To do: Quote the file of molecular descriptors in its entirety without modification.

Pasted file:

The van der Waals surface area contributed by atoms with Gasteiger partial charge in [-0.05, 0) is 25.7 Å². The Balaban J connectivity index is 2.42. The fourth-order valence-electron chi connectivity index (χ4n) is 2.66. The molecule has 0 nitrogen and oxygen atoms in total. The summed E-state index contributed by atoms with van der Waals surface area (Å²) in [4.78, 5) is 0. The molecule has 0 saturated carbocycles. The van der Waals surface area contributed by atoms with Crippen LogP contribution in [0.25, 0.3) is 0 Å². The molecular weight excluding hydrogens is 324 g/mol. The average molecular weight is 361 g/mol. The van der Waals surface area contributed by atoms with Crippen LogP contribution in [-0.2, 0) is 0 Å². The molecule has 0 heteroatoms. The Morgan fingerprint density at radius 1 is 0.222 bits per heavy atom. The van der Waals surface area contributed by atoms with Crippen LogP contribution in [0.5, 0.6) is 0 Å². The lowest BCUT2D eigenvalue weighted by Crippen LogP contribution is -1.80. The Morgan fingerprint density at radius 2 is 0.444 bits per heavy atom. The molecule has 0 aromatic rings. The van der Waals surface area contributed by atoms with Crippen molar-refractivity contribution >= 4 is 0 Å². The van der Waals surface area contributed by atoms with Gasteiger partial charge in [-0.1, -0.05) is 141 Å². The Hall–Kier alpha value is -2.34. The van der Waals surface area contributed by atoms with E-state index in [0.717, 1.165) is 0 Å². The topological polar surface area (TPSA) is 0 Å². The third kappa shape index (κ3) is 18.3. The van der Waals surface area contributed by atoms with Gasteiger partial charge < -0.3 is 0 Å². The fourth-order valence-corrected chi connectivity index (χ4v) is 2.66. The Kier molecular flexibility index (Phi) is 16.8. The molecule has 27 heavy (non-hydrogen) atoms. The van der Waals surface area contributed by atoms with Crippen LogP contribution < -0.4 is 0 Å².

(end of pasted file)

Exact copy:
The van der Waals surface area contributed by atoms with Gasteiger partial charge in [-0.05, 0) is 25.7 Å². The Balaban J connectivity index is 2.42. The fourth-order valence-electron chi connectivity index (χ4n) is 2.66. The molecule has 0 nitrogen and oxygen atoms in total. The summed E-state index contributed by atoms with van der Waals surface area (Å²) in [4.78, 5) is 0. The molecule has 0 saturated carbocycles. The van der Waals surface area contributed by atoms with Crippen LogP contribution in [0.25, 0.3) is 0 Å². The molecular weight excluding hydrogens is 324 g/mol. The average molecular weight is 361 g/mol. The van der Waals surface area contributed by atoms with Crippen LogP contribution in [-0.2, 0) is 0 Å². The molecule has 0 heteroatoms. The Morgan fingerprint density at radius 1 is 0.222 bits per heavy atom. The van der Waals surface area contributed by atoms with Crippen LogP contribution in [0.5, 0.6) is 0 Å². The lowest BCUT2D eigenvalue weighted by Crippen LogP contribution is -1.80. The Morgan fingerprint density at radius 2 is 0.444 bits per heavy atom. The molecule has 0 aromatic rings. The van der Waals surface area contributed by atoms with Crippen molar-refractivity contribution >= 4 is 0 Å². The van der Waals surface area contributed by atoms with Gasteiger partial charge in [-0.1, -0.05) is 141 Å². The Hall–Kier alpha value is -2.34. The van der Waals surface area contributed by atoms with E-state index in [0.717, 1.165) is 0 Å². The topological polar surface area (TPSA) is 0 Å². The third kappa shape index (κ3) is 18.3. The van der Waals surface area contributed by atoms with Gasteiger partial charge < -0.3 is 0 Å². The fourth-order valence-corrected chi connectivity index (χ4v) is 2.66. The Kier molecular flexibility index (Phi) is 16.8. The molecule has 27 heavy (non-hydrogen) atoms. The van der Waals surface area contributed by atoms with Crippen LogP contribution < -0.4 is 0 Å².